Published online by Cambridge University Press: 12 February 2009
The great Helmuth von Moltke, addressing the German Reichstag in May 1890 in the last year of his very long life, gave a sombre warning of wars to come: Gentlemen, if the war which has hung over our heads for more than ten years like a sword of Damocles—if this war were to break out, no one could foresee how long it would last nor how it would end. The greatest powers in Europe, armed as never before, would confront each other in battle. None of them could be so completely overthrown in one or two campaigns that they would have to admit defeat, accept peace on harsh terms, and not be able to revive again after a years' -long interval to renew the struggle. Gentlemen, it could be a Seven Years' War; it could be a Thirty Years' War; and woe to the man who sets Europe ablaze, who first throws the match into the powder barrel.
It was only some months after completing the text of this lecture that I came across the treatment of the ‘Thirty Years War’ question by Dr P. H. M. Bell in his excellent work The Origins of the Second World War in Europe (London and New York 1986). I am deeply ashamed of this oversight. Had I read Dr Bell's work, I would have adopted a different approach, if indeed I had tackled the problem at all. But I hope that I have provided at least a tentative answer to some of the questions he raised.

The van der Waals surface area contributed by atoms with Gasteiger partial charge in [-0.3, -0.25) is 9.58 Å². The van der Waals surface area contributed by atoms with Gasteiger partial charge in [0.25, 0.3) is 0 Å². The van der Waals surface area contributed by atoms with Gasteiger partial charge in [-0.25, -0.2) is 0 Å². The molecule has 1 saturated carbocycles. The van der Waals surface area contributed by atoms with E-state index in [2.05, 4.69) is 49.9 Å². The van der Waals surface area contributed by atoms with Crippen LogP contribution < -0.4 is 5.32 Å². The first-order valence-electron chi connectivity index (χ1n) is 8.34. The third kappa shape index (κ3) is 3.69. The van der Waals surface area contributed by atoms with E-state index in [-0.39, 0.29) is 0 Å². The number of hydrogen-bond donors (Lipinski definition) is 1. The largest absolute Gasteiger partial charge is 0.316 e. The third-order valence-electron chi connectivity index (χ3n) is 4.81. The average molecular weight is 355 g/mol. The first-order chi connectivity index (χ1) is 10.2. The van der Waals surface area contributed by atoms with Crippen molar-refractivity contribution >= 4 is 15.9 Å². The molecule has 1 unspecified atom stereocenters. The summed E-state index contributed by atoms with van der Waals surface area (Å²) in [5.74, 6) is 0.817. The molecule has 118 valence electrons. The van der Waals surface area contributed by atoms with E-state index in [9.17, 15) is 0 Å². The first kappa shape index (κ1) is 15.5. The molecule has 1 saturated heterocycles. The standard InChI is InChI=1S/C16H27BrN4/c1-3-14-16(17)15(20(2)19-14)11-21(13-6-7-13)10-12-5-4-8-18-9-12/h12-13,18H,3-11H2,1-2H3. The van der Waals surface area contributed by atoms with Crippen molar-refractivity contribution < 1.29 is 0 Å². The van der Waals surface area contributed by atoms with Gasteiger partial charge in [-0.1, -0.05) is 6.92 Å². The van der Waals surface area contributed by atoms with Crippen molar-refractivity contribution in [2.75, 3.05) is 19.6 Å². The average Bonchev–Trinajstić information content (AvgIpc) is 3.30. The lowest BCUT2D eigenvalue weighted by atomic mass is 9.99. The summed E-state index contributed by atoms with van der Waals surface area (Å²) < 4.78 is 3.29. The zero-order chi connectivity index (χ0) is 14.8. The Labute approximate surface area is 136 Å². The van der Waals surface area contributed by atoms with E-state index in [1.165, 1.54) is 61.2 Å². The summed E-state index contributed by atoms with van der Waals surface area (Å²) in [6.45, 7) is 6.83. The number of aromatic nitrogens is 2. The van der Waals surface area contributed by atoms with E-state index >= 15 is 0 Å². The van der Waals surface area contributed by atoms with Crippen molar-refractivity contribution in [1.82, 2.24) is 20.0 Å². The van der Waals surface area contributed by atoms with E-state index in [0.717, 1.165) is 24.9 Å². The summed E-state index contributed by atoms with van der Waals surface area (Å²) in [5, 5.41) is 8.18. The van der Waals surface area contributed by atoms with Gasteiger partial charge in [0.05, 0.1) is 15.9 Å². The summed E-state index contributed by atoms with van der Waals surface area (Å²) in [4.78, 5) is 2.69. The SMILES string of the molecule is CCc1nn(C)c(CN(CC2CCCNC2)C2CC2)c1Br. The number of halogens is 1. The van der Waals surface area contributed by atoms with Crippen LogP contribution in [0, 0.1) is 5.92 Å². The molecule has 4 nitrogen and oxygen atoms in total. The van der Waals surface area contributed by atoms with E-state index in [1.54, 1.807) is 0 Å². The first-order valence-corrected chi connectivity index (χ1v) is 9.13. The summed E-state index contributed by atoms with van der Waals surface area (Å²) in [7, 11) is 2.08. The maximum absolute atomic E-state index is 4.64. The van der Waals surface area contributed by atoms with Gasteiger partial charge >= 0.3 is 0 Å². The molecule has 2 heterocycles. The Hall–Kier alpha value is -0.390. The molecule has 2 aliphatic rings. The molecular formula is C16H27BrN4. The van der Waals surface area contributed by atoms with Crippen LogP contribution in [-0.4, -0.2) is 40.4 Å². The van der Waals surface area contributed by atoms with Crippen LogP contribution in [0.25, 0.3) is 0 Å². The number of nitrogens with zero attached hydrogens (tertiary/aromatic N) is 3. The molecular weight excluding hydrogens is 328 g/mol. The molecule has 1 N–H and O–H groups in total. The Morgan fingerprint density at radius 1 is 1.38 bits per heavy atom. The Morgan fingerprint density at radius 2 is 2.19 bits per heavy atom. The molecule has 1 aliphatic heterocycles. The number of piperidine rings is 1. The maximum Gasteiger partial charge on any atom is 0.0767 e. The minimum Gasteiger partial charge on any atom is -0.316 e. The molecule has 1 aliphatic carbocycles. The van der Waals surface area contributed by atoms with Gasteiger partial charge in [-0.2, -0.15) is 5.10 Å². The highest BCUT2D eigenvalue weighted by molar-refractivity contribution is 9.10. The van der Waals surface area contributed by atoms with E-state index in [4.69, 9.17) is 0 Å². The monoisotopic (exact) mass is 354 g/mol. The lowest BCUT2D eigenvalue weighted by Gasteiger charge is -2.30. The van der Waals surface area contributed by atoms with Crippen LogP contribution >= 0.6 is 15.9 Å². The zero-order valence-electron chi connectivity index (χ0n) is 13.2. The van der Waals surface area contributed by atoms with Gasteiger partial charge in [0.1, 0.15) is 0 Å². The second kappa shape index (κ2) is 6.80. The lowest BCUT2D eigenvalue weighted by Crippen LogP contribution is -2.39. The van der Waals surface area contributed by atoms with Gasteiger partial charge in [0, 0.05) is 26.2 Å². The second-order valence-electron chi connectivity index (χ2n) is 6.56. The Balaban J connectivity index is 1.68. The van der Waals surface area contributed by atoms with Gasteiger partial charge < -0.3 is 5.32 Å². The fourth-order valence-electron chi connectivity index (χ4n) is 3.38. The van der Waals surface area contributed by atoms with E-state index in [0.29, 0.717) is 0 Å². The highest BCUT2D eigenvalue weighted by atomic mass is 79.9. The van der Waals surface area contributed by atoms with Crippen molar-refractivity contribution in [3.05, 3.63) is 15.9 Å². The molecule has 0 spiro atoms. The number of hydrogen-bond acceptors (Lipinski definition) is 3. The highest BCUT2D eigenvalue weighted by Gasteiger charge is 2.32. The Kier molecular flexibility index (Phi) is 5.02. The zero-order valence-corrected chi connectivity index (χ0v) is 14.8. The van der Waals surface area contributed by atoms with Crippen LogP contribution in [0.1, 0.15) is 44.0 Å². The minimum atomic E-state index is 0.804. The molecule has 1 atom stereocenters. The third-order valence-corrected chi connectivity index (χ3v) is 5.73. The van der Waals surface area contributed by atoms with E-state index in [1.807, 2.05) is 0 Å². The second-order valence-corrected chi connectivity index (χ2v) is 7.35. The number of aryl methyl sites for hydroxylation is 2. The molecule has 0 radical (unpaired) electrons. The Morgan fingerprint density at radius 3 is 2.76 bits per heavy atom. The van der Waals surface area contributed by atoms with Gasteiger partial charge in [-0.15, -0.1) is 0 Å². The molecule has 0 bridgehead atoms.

1 Reichsarchiv, , Der Weltkrieg 1914 bis 1918: Kriegsriistung und Kriegswirtschqft, AnUtgen zum ersten band. (Berlin 1930) 43Google Scholar.
2 See e.g. sources cited by Erdman, Karl Dietrich in The Origins of The First World War: Great Power Rivalry and German War Aims, ed. Koch, H.W. (2nd edn., 1984) 345Google Scholar.
4 See Howard, Michael, ‘Prussia in German History’ in Lessons of History (Oxford 1991), 49Google Scholar.
5 In British Documents on the Origins of the War 1898–1914, eds. Gooch, G. P. and Temperley, Harold, III (1928), 397–420Google Scholar.
6 Quoted by Geiss, Immanuel in The Origins of the First World War: Great Power Rwialry and German War Aims, ed.Koch, H.W. (2nd edn., 1984) 50–2Google Scholar. see also Smith, Woodruff D., The Ideological Origins of Imperialism (Oxford, 1984)Google Scholar and Kennedy, Paul, The Rise of the Anglo-German Antogonism (1980)Google Scholar.
7 Ernst Lissauer, Germany's Hymn of Hale first appeared in the Munich journal Jugend and was published in an English translation by Barbaba Henderson in 1914 by the Gental Commitee for Politcal Organisations, Leaflet No. 112. Its refrain ran:
We shall never forego our hatc
We have all but a sigle hate
We love as one, we hate as one
We love one foe and one alone
11 See n. 5 above.
15 Hitler, Adolf, Mein Kampf, trsl. Mannheim, Karl (1969) passim, esp. 126–37Google Scholar. On the Jews, see Hitler's Table Talk 1941–44 (2nd edn., 1973), 332.
16 Rich, Norman, Hitler's War Aims: Ideology, the. Nazi State and the Course of Expansion (1973), 212–49Google Scholar.
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20 Hillgruber, Andreas, Hitlers Strategie: Politik und Kriegsfuhrung 1940–41 (Bernard und Graefe Verlung, Frankfurt am Main, 1965)Google Scholar.
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24 Mein Kampf, 91, 109, III.